|Capital Deployment||Multi-year commitment period||Potentially fully deployed upon investment||Fully deployed upon investment|
Daily liquidity requires strict liquidity regulation and can lead to increased volatility due to market action
|Liquidity||7-15 year lock-up period||Limited liquidity; typically, quarterly||Ability to redeem daily|
Multiple manager selection requiring resources or Fund of Funds
Diversified exposure through single allocation
Static and difficult to maintain target allocation
Potential for diversified exposure through single allocation, but strategy specific
Either dynamic or tied to benchmark depending on strategy
|U.S. Tax Reporting*||K-1||1099||1099|
How do private market portfolio managers add value?
The role of the portfolio manager in a private investment is quite different from a portfolio manager investing in public equities. In short, the private market portfolio manager is much more involved in helping a company create value.
A portfolio manager investing in public equities makes an investment based on a view that prospects or earnings for the company are poised to improve beyond what is implied in the current stock price. But the portfolio manager isn’t taking a hands-on approach in helping the company drive those future earnings. In contrast, a private fund manager is more engaged with the companies, providing guidance and input on the company’s strategy and direction, while also keeping an eye on risk. For example, the private fund manager may give input on products or capabilities the company should develop, a strategic acquisition the company should pursue, or new technologies the company should utilize.
What are the risk/return tradeoffs of private markets?
As previously mentioned, private equity and private credit outperformed their respective public market counterparts over the last two decades. Data also reveals that in the lowest-returning five-year period from 1995–2020, neither private equity nor private credit experienced negative performance.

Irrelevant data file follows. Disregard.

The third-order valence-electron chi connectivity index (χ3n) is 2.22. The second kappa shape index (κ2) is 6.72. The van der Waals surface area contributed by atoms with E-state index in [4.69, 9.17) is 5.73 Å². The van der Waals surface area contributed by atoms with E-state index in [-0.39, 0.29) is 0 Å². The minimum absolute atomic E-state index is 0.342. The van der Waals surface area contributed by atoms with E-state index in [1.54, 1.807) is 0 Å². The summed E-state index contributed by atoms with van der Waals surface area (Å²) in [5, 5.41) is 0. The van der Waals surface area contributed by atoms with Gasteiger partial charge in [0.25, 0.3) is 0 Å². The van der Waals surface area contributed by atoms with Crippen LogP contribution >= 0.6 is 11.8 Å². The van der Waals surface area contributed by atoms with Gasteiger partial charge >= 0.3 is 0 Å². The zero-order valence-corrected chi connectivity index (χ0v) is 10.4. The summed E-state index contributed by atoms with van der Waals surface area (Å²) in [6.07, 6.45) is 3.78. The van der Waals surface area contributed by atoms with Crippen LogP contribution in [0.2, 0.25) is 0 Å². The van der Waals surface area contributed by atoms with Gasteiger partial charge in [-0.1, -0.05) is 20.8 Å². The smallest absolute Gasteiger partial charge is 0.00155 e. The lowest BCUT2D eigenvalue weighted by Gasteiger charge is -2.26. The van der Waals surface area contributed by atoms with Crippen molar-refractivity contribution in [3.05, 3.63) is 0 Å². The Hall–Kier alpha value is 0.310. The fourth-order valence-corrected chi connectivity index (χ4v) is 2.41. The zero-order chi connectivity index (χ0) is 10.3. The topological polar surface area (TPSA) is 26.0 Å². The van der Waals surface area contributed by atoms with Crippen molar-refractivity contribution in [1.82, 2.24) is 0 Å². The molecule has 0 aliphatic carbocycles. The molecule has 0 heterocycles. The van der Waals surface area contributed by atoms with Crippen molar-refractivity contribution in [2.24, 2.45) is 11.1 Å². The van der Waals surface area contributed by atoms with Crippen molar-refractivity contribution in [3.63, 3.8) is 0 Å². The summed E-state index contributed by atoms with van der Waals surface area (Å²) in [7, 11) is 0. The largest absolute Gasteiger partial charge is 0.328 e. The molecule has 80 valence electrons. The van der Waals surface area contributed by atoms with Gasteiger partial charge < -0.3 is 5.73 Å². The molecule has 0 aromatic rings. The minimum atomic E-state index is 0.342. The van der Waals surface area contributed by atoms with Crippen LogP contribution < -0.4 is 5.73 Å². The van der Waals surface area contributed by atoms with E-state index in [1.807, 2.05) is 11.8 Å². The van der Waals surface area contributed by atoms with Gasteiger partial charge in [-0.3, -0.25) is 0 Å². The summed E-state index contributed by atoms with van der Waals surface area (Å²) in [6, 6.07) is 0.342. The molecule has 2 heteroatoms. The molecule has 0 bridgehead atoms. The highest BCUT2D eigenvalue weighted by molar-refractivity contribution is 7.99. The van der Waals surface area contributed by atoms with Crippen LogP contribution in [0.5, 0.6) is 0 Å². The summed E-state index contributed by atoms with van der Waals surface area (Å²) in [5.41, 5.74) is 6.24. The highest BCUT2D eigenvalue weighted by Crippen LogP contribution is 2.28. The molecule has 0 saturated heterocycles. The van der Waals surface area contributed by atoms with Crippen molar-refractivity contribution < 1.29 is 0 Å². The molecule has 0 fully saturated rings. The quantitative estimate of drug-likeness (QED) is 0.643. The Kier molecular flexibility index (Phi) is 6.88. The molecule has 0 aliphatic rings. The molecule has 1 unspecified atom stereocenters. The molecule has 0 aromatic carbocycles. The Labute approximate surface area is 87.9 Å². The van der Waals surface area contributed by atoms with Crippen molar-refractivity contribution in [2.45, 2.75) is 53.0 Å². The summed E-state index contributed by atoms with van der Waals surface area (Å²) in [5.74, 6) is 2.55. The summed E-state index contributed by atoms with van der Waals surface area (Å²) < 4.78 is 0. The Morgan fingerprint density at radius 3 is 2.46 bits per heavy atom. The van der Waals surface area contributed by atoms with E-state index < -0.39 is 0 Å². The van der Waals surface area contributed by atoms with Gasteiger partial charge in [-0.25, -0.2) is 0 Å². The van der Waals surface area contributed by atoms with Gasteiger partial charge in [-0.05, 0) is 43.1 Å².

Investors have increased allocations to a more diverse lineup of investments, including alternatives, to meet return expectations.
Going forward, many experts believe private markets will have an increasingly important role to play in meeting investors’ portfolio objectives.
While the charts suggest investors may want to consider making an allocation to private markets, there are also tradeoffs. The biggest of those, as we’ve discussed, are the long-term nature and illiquidity associated with private markets. It often takes considerable time – years, not months – for private investments to realize their value. As such, investors should approach private asset classes with long time horizons.
Individuals accessing the asset class for the first time should make sure they have enough liquidity within the rest of their portfolio to support a long-term private investment. To encourage a long-term commitment, many investors use evergreens within their retirement vehicles, intending to let the investment appreciate until retirement.
Lowest 5-Year Annualized Performance
Investor Allocation Seeking to Earn 7.0%
The road ahead
Private market investments have been a staple of institutional portfolios for decades, and increasingly some of the barriers to investing are being eliminated, effectively enabling greater access to the asset class for high-net-worth and mass affluent investors. Those groups may want to consider taking advantage of the broadening market opportunity. Some of the most compelling reasons? The strong historical performance of the asset class, as well as the depth of the opportunity set relative to the shrinking number of publicly listed companies that can provide meaningful diversification for investors.
While the returns and diversification benefits have been attractive, first-time private market investors should be aware of the differences between private investments and traditional stocks and bonds. But given the opportunity, investors may benefit from making private investments a part of their broader portfolio.
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As of July 1, 2021
2Source: Research by Professor Jay R. Ritter, University of Florida